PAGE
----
Posted: Apr 17, 2013 10:35 PM by John Reger
Updated: Apr 17, 2013 10:47 PM
By now we've all seen video of the explosions at the Boston Marathon. The first responders immediately rushed to the victims before they even knew what caused the blast, or whether another would go off nearby.
That prompted this question: What are the rules for police and firefighters responding to an explosion involving injuries? Good Question.
Santa Maria Fire Chief Dan Orr says his department regularly discusses the risk versus gain question in real situations. He says people who become firefighters are fulfilling a calling with the goal of saving lives. The unwritten rule is sort the wounded for treatment without putting yourself in danger.
San Luis Obispo Fire Chief Charlie Hines says it's a judgment call, based on training and experience. Each firefighter takes a calculated risk, assessing danger as they tend to victims. Senior officers on the scene help make the call.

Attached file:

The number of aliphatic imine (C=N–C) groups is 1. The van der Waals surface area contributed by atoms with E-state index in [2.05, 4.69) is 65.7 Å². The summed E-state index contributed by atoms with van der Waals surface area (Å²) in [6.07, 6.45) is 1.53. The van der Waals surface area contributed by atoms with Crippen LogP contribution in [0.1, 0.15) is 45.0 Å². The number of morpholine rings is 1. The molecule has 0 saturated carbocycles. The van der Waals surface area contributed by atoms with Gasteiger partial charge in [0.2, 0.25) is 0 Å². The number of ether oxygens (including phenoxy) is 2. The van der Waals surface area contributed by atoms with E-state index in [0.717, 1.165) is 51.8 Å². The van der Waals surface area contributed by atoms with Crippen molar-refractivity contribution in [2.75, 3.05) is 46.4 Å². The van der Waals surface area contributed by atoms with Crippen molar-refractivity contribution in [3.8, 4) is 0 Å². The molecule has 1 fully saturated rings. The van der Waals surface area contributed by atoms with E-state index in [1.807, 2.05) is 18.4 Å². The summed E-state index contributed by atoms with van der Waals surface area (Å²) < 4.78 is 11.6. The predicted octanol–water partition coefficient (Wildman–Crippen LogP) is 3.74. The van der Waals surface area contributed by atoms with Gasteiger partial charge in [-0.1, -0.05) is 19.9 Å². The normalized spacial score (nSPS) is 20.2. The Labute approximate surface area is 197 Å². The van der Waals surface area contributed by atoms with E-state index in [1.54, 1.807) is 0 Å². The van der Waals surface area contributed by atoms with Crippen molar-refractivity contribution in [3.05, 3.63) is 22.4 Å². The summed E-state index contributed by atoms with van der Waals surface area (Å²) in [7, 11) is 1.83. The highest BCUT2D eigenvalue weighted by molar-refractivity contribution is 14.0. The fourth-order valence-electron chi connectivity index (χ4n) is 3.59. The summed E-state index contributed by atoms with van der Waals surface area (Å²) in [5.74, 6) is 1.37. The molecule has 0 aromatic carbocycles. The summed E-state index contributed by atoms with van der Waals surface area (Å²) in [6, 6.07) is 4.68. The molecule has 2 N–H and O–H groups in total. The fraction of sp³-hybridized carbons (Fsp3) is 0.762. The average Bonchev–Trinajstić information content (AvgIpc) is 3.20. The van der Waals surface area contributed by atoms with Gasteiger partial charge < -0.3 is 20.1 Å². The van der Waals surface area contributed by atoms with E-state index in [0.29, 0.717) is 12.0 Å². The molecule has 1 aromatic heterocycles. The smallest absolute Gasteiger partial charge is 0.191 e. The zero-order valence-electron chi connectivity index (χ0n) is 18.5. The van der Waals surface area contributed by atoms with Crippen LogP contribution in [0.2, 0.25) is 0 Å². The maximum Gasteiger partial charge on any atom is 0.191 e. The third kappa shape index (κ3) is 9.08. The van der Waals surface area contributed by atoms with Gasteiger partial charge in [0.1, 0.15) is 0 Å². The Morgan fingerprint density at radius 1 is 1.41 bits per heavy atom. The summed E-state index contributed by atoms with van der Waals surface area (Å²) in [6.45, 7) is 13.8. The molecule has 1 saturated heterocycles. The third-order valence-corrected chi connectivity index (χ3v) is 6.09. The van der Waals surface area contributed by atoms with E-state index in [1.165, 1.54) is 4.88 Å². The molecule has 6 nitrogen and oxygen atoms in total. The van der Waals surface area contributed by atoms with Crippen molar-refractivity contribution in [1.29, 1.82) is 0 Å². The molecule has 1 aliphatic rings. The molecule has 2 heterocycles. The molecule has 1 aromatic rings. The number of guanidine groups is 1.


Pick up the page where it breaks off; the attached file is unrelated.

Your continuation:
San Luis Obispo Police Captain Chris Staley said the 2 immediate goals are extract victims, then preserve the crime scene for evidence. The department operations manual gives the general guideline of first assessing the scope of the incident, including injuries. But how quickly to run to the victims is again a judgment call.
The SLO County Sheriff's Office says it all happens at once: help victims, prevent further casualties and prevent another incident.
The FBI and ATF have provided anti-terrorist training and updated bulletins to local departments since 9-11.
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